Use Mobile Device Management
Mobile devices are trickier to manage because they are not on premises all the time, or maybe ever. Remember, while most BYOD devices are mobile phones, some can be laptops or home PCs that are connecting to your business. Mobile Device Management (MDM) software lets you configure and manage devices on any device that connects to your network.
MDM allows you to authorize security settings and applications as well as schedule backups of company data. You can scan for vulnerabilities, ensure anti-malware apps are in place, remotely update devices, and block devices that could be threats.
Use VoIP Apps for Business Calls
Do you know how your team gets calls on their phone? 65% of employees use their personal phone number in business. Further, 75% of employees who receive calls on their office phones forward the calls to their mobile phones.
At best, this is completely inefficient. At worst, your business contacts don’t actually know your company phone number. What happens when that person moves on to another company?
You need to be using a VoIP phone system for your business. With VoIP, you can do many things to benefit your business and make it more productive. The top of which is the ability to receive business calls on a mobile device.
If you haven’t switched to a VoIP phone system yet, let us help you make that switch. It’ll save you money and add features that will benefit your business. What? It’s a better product and costs less? Crazy right!?
Include BYOD in Your Offboarding Process
Lastly, with BYOD being so integrated into your company with these policies, it must be remembered to be part of the offboarding process. I’ve talked about this before in my offboarding guide, so I recommend you read that as well – specifically the sections on Wiping Employee Devices and Managing Credentials.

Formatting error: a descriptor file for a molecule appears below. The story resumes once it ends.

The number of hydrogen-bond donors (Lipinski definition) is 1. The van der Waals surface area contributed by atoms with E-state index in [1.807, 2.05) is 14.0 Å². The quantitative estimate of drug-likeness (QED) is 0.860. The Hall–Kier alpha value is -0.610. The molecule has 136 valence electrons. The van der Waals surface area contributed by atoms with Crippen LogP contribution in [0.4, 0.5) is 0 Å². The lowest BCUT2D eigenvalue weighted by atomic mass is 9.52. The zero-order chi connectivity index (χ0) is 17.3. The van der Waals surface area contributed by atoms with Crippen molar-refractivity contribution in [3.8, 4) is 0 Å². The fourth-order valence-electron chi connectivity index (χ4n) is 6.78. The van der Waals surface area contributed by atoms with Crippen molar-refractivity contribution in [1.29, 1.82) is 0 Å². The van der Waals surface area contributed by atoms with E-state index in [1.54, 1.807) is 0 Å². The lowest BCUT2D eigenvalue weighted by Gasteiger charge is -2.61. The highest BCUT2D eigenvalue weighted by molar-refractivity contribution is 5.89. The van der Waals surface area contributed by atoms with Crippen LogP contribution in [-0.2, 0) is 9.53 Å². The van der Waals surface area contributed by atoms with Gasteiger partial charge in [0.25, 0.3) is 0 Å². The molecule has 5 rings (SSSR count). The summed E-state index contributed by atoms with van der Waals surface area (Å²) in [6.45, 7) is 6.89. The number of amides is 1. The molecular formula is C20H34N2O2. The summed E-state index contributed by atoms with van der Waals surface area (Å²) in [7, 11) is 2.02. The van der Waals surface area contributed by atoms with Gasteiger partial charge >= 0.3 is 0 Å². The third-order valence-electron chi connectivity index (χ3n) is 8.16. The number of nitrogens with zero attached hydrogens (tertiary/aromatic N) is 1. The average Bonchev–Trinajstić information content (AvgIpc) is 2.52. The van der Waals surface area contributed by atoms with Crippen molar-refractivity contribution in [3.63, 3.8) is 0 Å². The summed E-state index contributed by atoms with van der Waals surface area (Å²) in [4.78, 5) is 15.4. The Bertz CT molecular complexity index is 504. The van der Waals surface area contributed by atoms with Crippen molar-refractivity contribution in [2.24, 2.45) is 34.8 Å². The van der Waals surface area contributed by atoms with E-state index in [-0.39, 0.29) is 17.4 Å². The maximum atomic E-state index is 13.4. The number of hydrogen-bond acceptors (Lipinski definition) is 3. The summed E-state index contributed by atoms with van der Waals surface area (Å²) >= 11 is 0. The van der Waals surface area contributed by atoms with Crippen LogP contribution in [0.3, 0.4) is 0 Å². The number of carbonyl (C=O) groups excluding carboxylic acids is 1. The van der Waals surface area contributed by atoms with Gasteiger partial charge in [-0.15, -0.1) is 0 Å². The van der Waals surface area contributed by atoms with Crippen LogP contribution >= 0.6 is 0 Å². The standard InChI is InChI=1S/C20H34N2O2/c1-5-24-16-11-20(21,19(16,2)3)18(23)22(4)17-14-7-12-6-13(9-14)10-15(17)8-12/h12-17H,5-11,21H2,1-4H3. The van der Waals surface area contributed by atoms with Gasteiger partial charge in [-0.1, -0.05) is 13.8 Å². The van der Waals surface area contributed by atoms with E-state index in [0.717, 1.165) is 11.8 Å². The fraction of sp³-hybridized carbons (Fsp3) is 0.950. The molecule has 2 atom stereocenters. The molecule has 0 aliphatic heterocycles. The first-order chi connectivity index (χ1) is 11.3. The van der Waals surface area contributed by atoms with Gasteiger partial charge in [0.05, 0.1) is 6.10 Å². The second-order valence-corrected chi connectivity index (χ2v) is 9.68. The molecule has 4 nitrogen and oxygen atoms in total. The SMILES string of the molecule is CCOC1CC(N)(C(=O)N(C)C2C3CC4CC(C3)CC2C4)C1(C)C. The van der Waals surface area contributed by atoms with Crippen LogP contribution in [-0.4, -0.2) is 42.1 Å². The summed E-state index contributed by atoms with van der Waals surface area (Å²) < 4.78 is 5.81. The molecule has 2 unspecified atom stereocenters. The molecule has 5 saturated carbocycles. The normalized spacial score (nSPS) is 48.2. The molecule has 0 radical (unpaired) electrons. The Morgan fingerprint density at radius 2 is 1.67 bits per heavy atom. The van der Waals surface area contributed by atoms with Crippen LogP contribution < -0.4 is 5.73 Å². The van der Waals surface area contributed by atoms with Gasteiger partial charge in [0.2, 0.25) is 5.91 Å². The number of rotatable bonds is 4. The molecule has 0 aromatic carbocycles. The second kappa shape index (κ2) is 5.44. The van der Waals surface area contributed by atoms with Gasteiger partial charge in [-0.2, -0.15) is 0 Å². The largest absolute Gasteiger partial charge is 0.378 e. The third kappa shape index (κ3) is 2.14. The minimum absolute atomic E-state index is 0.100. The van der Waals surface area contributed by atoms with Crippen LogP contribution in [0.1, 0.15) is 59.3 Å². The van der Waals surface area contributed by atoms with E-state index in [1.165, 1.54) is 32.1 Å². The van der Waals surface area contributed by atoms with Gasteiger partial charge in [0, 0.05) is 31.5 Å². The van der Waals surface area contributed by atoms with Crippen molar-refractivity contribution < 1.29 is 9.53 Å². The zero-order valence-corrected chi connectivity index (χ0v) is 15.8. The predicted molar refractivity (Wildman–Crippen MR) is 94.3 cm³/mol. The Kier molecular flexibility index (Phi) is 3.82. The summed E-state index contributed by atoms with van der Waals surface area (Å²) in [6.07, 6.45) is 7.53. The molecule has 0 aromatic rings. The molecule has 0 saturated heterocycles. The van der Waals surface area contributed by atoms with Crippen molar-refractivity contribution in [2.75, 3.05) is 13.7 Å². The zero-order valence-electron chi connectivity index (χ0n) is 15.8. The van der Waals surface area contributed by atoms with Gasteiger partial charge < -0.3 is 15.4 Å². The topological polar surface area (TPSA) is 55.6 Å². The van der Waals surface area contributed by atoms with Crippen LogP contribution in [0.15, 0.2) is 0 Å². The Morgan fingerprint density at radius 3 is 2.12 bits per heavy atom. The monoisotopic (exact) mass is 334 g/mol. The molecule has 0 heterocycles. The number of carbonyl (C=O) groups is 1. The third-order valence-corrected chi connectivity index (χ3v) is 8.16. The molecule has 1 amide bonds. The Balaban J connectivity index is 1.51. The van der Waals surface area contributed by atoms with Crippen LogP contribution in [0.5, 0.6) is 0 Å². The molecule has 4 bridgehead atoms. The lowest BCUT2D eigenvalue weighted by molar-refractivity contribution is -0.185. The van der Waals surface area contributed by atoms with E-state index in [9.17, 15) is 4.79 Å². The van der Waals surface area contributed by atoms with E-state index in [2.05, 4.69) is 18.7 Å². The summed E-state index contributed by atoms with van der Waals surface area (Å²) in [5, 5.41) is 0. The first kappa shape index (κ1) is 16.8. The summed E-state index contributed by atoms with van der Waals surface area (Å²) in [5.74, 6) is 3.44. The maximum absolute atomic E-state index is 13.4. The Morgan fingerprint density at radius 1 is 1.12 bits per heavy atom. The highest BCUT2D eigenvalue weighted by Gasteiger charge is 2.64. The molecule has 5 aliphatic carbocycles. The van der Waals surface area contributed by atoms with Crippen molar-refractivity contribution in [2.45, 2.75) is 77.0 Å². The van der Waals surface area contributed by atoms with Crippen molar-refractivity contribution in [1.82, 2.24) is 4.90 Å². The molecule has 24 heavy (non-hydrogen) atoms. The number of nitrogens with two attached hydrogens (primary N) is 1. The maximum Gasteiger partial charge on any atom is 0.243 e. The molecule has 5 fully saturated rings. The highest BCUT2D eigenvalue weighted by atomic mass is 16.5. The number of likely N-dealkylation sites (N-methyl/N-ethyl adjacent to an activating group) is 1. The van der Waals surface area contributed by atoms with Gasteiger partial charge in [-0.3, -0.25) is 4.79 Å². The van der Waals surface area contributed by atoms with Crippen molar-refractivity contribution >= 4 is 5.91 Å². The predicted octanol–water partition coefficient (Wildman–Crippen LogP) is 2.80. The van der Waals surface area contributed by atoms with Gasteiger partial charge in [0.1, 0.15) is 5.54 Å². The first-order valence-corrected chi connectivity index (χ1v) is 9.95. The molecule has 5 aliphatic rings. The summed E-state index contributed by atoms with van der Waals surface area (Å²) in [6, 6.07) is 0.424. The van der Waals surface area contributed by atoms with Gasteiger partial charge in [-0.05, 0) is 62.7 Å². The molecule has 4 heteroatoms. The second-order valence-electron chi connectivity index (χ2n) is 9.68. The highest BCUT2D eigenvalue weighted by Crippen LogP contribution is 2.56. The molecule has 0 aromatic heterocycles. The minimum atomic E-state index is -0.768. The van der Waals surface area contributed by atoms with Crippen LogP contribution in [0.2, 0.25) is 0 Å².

When an employee leaves your company, their digital imprint will need to be addressed. While access to data can be revoked, existing data will need to be deleted. Where BYOD is concerned, the device is the employees’, so you can’t take possession of it, but the company data needs to be wiped from it. Again, MDM is the key here for doing this easily, and remotely.
That wraps up our 5 tips to make your BYOD policy better and more secure.
Make sure to clearly define all of your security concerns, require device updates (and refresh aged hardware), use Mobile Device Management software, use VoIP applications for calls, and factor in BYOD into your offboarding process.
If your company doesn’t have an IT partner to consult with, feel free to get in touch and we can assist in creating a secure BYOD program. We’ll look at how your team uses personal devices and make our recommendations for the best tools. Contact us with our live calendar to book a free 15-minute consult.